Academic journal article North American Journal of Psychology

Healthcare Attitudes, Knowledge, and Decision Making

Academic journal article North American Journal of Psychology

Healthcare Attitudes, Knowledge, and Decision Making

Article excerpt

Rising healthcare costs in the United States represent a major economic burden to citizens (Selden, 2009). Several large-scale surveys gauging Americans' opinions and knowledge of healthcare and healthcare reform (Kohut, Keeter, Doherty, Dimock, Remes, Suls, et al., 2009; Jones, 2009a; Jones, 2009b; Penn, Schoen & Berland, 2009; Saad, 2009) arose in response to the recent congressional debates about healthcare reform. To a lesser extent, healthcare decision-making has been investigated (e.g., Furnham, Meader, & McClelland, 1999; Furnham, Simmons, & McClelland, 2000). Our study examined the associations between participants' knowledge and attitudes about healthcare and healthcare reform. In addition, we experimentally investigated how participants make healthcare decisions when medical resources are rationed. We collected data several months prior to the passage of the 2010 Patient Protection and Affordable Care Act, a set of laws that substantially changed the way healthcare is administered in the U.S. Our goal was to examine knowledge, attitudes, and decision making on the eve of major healthcare reform.

The rising costs of healthcare in the United States have had an adverse impact on American life. Healthcare costs have grown from 11% of the Gross Domestic Product (GDP) in 1987 to 16% in 2005 (Sood, Ghosh, & Escarce, 2009). Rising healthcare costs have a negative impact on U.S. families. Selden (2009) examined family healthcare spending during a period of one year. He found that about half of all yearly medical expenses occurred in a single month, indicating that families are prone to falling into sudden debt over healthcare costs. One quarter of the population experienced a single month in which healthcare costs exceeded 20% of their incomes. Families who had trouble paying medical bills were likely to incur additional debt (e.g., paying for groceries with credit cards). In 2009, American opinion reflected sensitivity to rising costs. For example, Americans rated affordability as the nation's biggest healthcare problem (Saad, 2009).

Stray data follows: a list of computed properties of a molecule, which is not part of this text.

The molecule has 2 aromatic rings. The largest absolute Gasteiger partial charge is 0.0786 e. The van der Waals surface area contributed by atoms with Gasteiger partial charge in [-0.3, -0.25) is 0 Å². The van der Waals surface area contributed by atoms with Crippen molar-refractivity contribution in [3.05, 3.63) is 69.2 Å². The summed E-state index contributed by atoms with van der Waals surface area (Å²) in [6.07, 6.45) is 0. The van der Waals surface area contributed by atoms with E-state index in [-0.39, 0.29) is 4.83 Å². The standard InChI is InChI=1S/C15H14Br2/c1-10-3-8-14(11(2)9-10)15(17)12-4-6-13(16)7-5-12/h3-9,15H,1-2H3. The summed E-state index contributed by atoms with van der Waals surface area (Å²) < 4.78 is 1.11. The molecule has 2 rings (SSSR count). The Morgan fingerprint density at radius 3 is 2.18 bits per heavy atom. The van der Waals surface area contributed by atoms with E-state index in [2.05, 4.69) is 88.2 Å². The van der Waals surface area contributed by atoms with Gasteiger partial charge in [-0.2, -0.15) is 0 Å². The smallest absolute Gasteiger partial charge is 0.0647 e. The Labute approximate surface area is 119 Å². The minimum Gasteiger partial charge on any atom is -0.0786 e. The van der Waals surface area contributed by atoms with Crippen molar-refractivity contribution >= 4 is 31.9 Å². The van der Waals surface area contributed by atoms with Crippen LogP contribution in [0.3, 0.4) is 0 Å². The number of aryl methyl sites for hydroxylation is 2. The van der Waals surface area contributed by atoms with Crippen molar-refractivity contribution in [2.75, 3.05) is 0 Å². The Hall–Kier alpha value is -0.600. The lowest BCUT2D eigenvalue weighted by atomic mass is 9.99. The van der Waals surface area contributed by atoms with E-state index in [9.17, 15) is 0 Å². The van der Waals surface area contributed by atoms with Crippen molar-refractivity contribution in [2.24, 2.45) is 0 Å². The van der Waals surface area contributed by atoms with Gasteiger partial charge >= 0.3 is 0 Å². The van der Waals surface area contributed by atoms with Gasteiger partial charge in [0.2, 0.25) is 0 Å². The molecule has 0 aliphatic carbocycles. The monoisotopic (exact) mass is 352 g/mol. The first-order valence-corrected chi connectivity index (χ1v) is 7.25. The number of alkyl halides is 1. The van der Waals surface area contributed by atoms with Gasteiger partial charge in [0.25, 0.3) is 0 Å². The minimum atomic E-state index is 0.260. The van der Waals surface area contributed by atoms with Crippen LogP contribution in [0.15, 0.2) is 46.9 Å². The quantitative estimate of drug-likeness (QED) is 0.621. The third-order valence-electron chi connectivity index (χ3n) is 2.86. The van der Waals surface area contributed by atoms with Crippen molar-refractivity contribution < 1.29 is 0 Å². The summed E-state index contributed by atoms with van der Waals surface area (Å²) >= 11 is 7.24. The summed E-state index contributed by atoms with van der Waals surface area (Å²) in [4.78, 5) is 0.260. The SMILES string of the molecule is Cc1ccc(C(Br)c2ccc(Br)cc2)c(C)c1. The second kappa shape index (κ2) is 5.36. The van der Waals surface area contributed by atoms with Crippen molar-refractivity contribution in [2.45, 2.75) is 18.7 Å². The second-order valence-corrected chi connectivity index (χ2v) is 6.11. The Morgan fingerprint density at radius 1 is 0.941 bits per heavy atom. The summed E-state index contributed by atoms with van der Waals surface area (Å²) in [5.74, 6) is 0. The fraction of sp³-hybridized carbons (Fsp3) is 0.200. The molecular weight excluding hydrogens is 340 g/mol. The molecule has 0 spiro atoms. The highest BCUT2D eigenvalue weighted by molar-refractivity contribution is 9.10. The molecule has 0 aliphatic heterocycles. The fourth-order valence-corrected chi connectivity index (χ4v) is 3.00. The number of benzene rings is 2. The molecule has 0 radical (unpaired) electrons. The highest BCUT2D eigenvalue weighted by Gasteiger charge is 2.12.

Given American dissatisfaction with the healthcare system in 2009, one might have predicted that Americans would have been in support of healthcare reform. However, Americans were divided over whether or how to accomplish healthcare reform. In a randomly selected sample of American adults contacted by telephone (Jones, 2009a), 40% said they would support the passing of a new healthcare bill, while 36% would oppose it (25% had no opinion). Seniors (65 or over) were largely opposed to healthcare reform while young adults (18-29) were more supportive. Jones (2009b) found that the top reason for opposing healthcare reform was fear of increased government involvement in healthcare. Americans who supported healthcare reform rated the number of uninsured as their primary reason for supporting reform.

Citizens' knowledge of healthcare issues and proposed reforms may have some association with attitudes. For example, people with little knowledge of reform proposals may show negative attitudes toward such proposals, perhaps due to unfamiliarity. Penn, et al. (2009) found that only a third of participants (37%) were able to correctly identify the definition of the term "public option" when given three response options in a multiple-choice format. In fact, only 56% of participants knew that the public option was part of the 2009 healthcare reform debate (Kohut et. al., 2009). Slightly more people (61%) were aware that the U.S. spends more money per person on healthcare than most European nations. The limited research that existed on citizens' knowledge of the healthcare system in 2009 indicates that knowledge of the issues was modest. To date, we are unaware of any study that has examined the association between knowledge of and attitudes toward healthcare issues.

The high cost of healthcare necessarily results in inequities in care based on income. …

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